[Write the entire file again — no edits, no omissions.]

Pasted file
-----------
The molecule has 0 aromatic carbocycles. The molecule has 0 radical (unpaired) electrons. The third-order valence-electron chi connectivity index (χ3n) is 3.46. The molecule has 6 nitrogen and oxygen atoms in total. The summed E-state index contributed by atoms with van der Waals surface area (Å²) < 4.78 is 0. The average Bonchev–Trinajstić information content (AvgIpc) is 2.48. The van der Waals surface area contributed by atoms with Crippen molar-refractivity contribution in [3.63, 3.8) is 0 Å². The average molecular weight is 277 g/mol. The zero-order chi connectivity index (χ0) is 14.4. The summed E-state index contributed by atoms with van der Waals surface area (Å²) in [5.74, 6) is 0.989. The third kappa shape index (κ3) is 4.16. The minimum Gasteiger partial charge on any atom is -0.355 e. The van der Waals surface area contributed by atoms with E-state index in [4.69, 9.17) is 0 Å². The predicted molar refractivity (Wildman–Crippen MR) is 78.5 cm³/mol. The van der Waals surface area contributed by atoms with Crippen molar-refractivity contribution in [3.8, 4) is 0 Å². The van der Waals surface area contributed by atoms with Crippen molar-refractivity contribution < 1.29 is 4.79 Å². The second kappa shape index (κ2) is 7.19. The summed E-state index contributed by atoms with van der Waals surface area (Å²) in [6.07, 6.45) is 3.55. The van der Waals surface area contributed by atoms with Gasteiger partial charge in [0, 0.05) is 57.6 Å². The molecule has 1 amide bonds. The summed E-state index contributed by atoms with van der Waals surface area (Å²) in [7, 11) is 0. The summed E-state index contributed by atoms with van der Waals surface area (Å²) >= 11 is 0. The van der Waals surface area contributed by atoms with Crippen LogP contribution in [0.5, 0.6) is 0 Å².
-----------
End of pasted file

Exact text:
The molecule has 0 aromatic carbocycles. The molecule has 0 radical (unpaired) electrons. The third-order valence-electron chi connectivity index (χ3n) is 3.46. The molecule has 6 nitrogen and oxygen atoms in total. The summed E-state index contributed by atoms with van der Waals surface area (Å²) < 4.78 is 0. The average Bonchev–Trinajstić information content (AvgIpc) is 2.48. The van der Waals surface area contributed by atoms with Crippen molar-refractivity contribution in [3.63, 3.8) is 0 Å². The average molecular weight is 277 g/mol. The zero-order chi connectivity index (χ0) is 14.4. The summed E-state index contributed by atoms with van der Waals surface area (Å²) in [5.74, 6) is 0.989. The third kappa shape index (κ3) is 4.16. The minimum Gasteiger partial charge on any atom is -0.355 e. The van der Waals surface area contributed by atoms with E-state index in [4.69, 9.17) is 0 Å². The predicted molar refractivity (Wildman–Crippen MR) is 78.5 cm³/mol. The van der Waals surface area contributed by atoms with Crippen molar-refractivity contribution in [3.8, 4) is 0 Å². The van der Waals surface area contributed by atoms with Crippen molar-refractivity contribution < 1.29 is 4.79 Å². The second kappa shape index (κ2) is 7.19. The summed E-state index contributed by atoms with van der Waals surface area (Å²) in [6.07, 6.45) is 3.55. The van der Waals surface area contributed by atoms with Gasteiger partial charge in [0, 0.05) is 57.6 Å². The molecule has 1 amide bonds. The summed E-state index contributed by atoms with van der Waals surface area (Å²) in [7, 11) is 0. The summed E-state index contributed by atoms with van der Waals surface area (Å²) >= 11 is 0. The van der Waals surface area contributed by atoms with Crippen LogP contribution in [0.5, 0.6) is 0 Å².